This configuration assumes that your GHC version is available in matrix.ghc. It’s a good idea to include the GHC version you’re using in your cache key even if you aren’t building with multiple GHC versions, so that you don’t waste time or disk space trying to reuse a cache from a previous GHC version when upgrading to a new GHC version. If your CI uses stack instead of cabal, you may wish to use the hash of stack.yaml.lock instead of cabal.project.freeze as the last section of the key for your dependencies cache, and cache the .stack-work directory instead of the dist-newstyle directory for your incremental build products cache. If you don’t have a freeze file checked in to your repository (either cabal.project.freeze or stack.yaml.lock) you’ll have to create one before the actions/cache block. Cabal projects can do this by running cabal freeze.

Here’s an example CI build where I added a new exported value secret to the module Database.Persist.Postgresql. Note that the only modules in the repository which get rebuilt in this build are Database.Persist.Postgresql itself and the persistent-postgresql test suite, which are rebuilt because they import Database.Persist.Postgresql, whose interface has changed. Note also that while Cabal threatens to rebuild everything due to configuration changes, once we get to the building stage, no unnecessary rebuilding actually happens.

For persistent, this configuration shaves around 2 minutes off the build time (~20%). Of course, the difference will be more pronounced the larger your project is. Happy caching!

Appendix: Nix

There are a couple of options for incremental Haskell builds with Nix. Some of them rely on the GHC patch I mentioned and therefore require GHC 9.4, and some others don’t.

One option is to use the normal Haskell nixpkgs infrastructure for building Haskell packages, but modify it slightly to allow producing build products as an output alongside the other outputs, and then to also allow passing in build products from a previous build. This approach does require GHC 9.4 as we’re using GHC’s build system. The idea for this came from Jonas Chevalier at NixCon 2022.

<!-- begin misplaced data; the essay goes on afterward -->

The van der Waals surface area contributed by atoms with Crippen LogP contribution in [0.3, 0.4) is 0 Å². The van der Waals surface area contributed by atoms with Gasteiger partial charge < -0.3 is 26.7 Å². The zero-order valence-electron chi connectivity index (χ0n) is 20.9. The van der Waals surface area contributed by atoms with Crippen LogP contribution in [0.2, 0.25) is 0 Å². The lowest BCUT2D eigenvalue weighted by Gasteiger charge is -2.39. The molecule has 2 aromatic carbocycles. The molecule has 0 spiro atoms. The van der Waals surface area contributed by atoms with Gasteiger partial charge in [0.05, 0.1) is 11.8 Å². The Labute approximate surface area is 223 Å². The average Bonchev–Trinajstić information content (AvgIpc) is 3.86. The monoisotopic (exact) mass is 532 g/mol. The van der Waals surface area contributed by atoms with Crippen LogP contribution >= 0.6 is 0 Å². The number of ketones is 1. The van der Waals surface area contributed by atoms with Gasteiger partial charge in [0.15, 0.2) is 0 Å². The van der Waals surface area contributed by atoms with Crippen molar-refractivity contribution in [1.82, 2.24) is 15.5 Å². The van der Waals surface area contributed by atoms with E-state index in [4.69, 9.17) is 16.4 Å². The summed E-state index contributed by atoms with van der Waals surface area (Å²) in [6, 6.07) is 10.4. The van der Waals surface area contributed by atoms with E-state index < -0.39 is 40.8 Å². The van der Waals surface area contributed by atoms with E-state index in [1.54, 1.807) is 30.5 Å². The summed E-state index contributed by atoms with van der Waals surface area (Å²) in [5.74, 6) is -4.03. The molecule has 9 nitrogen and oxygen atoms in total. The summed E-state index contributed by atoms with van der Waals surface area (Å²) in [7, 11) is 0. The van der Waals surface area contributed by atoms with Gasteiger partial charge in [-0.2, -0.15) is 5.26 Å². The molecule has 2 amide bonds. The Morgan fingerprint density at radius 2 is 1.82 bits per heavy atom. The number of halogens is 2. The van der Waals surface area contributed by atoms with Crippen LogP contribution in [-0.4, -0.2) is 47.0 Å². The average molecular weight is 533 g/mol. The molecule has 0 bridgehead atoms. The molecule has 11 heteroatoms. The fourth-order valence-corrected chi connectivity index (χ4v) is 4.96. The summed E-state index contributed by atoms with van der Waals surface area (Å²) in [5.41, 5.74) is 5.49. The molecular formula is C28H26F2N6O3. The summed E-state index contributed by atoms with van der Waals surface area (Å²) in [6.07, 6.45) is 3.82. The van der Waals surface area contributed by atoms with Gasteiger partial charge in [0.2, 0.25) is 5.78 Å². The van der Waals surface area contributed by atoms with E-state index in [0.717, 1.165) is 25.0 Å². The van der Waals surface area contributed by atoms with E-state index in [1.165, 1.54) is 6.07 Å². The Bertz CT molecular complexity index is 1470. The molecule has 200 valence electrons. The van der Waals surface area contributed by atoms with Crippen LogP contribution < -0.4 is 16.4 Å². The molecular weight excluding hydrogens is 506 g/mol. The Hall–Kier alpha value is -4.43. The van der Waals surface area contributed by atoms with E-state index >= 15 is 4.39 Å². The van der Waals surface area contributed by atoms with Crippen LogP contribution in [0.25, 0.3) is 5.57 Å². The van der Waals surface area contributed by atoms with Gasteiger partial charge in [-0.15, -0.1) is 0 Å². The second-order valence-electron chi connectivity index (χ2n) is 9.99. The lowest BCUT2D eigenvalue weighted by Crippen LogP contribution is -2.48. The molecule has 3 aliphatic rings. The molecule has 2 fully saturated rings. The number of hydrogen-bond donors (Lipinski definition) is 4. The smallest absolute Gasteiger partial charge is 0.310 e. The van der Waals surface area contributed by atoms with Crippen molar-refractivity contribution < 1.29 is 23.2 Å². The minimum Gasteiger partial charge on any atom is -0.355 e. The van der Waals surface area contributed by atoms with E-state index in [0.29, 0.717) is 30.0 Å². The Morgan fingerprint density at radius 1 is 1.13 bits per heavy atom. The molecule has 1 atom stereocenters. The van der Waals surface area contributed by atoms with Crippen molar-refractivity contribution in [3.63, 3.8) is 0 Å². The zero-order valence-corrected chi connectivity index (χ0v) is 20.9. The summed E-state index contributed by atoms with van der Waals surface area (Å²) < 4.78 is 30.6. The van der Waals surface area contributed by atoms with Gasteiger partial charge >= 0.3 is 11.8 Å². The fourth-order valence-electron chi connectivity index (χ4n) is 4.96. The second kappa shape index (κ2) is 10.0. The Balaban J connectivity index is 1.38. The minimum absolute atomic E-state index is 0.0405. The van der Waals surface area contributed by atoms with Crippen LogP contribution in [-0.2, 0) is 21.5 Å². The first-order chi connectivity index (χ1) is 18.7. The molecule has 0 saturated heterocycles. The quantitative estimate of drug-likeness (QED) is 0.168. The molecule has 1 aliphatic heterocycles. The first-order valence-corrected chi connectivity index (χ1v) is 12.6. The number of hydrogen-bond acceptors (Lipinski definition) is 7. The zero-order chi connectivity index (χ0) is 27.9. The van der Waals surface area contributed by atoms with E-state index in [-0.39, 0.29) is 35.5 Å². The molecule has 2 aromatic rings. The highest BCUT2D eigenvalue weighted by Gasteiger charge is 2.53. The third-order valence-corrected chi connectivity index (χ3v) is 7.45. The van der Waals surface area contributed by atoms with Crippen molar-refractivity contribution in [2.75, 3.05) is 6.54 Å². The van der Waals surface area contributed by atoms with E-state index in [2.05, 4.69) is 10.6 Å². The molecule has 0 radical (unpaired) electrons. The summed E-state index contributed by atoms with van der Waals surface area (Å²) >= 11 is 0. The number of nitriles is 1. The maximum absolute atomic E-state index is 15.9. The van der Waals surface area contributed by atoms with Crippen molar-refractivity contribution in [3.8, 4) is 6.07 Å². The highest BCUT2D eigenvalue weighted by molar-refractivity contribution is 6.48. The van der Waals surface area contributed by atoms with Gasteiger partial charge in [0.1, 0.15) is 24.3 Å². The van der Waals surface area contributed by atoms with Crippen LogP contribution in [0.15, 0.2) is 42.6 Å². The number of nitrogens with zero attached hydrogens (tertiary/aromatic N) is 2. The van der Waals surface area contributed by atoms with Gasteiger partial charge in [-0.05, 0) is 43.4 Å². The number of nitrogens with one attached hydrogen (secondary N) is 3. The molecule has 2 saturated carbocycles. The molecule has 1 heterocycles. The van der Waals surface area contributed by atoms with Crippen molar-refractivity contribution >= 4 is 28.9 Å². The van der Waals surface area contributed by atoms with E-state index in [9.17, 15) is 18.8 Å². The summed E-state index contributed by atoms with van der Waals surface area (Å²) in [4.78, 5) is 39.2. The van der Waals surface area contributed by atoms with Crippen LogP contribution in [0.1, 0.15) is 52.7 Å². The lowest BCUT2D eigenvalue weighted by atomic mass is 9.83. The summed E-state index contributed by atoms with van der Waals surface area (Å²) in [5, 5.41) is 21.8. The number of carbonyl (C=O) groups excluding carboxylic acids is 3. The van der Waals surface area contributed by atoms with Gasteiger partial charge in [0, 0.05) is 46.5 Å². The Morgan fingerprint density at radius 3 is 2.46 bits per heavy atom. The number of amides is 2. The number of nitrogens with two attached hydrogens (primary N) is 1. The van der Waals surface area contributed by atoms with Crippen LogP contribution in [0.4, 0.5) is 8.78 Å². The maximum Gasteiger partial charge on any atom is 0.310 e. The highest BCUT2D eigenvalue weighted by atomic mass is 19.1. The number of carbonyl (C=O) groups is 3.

The previous option gives you one derivation per Haskell package, like you normally get with Nix. An alternative option is to generate one derivation per Haskell module, which means that there’s no need for the user to keep track of the build products from a previous build to pass back in - if no recompile is required for a particular module, the build products should generally already be in the Nix store. This aproach is a bit more complex, but has some nice properties. For example, it means that if you make a change to a module, build, and then revert the change and go back to the older version that you previously built, the build products from the older version should still be in the Nix store, which should allow us to skip recompiling - this wouldn’t happen with the above approach. This approach also allows you to take advantage of various other nice Nix features such as caching, so that your colleagues might be able to check out new changes from upstream and try them out without having to compile them. ghc-nix implements this approach. Because the build graph exists in Nix and change checking is handled by Nix, this approach doesn’t require GHC 9.4.